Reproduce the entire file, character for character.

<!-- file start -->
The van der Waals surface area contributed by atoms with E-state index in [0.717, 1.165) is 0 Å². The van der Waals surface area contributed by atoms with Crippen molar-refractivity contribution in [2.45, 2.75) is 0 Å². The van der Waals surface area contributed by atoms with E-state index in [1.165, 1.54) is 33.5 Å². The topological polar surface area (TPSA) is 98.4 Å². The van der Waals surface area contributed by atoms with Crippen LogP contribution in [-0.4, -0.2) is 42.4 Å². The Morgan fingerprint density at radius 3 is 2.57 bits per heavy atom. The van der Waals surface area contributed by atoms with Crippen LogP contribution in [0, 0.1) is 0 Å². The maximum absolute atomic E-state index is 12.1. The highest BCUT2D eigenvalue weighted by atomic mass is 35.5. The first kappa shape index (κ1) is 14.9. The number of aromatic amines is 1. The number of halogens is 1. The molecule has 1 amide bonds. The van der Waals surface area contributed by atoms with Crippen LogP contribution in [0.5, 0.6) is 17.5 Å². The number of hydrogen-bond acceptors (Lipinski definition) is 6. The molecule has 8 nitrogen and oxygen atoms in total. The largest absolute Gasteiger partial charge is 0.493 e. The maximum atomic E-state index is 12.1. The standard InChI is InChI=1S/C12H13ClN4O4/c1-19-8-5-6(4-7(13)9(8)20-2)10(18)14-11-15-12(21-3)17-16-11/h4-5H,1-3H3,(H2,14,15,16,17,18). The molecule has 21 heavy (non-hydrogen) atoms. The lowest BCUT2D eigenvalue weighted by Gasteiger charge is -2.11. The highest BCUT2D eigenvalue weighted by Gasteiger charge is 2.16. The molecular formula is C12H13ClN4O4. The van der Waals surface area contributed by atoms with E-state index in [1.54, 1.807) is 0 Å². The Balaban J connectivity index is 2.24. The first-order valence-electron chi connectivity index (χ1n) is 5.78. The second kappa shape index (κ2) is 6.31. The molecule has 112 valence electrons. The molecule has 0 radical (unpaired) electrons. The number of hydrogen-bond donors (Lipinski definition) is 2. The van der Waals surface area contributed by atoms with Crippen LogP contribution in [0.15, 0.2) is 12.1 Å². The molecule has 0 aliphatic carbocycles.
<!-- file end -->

The van der Waals surface area contributed by atoms with E-state index in [0.717, 1.165) is 0 Å². The van der Waals surface area contributed by atoms with Crippen molar-refractivity contribution in [2.45, 2.75) is 0 Å². The van der Waals surface area contributed by atoms with E-state index in [1.165, 1.54) is 33.5 Å². The topological polar surface area (TPSA) is 98.4 Å². The van der Waals surface area contributed by atoms with Crippen LogP contribution in [-0.4, -0.2) is 42.4 Å². The Morgan fingerprint density at radius 3 is 2.57 bits per heavy atom. The van der Waals surface area contributed by atoms with Crippen LogP contribution in [0, 0.1) is 0 Å². The maximum absolute atomic E-state index is 12.1. The highest BCUT2D eigenvalue weighted by atomic mass is 35.5. The first kappa shape index (κ1) is 14.9. The number of aromatic amines is 1. The number of halogens is 1. The molecule has 1 amide bonds. The van der Waals surface area contributed by atoms with Crippen LogP contribution in [0.5, 0.6) is 17.5 Å². The number of hydrogen-bond acceptors (Lipinski definition) is 6. The molecule has 8 nitrogen and oxygen atoms in total. The largest absolute Gasteiger partial charge is 0.493 e. The maximum atomic E-state index is 12.1. The standard InChI is InChI=1S/C12H13ClN4O4/c1-19-8-5-6(4-7(13)9(8)20-2)10(18)14-11-15-12(21-3)17-16-11/h4-5H,1-3H3,(H2,14,15,16,17,18). The molecule has 21 heavy (non-hydrogen) atoms. The lowest BCUT2D eigenvalue weighted by Gasteiger charge is -2.11. The highest BCUT2D eigenvalue weighted by Gasteiger charge is 2.16. The molecular formula is C12H13ClN4O4. The van der Waals surface area contributed by atoms with E-state index in [1.54, 1.807) is 0 Å². The Balaban J connectivity index is 2.24. The first-order valence-electron chi connectivity index (χ1n) is 5.78. The second kappa shape index (κ2) is 6.31. The molecule has 112 valence electrons. The molecule has 0 radical (unpaired) electrons. The number of hydrogen-bond donors (Lipinski definition) is 2. The van der Waals surface area contributed by atoms with Crippen LogP contribution in [0.15, 0.2) is 12.1 Å². The molecule has 0 aliphatic carbocycles.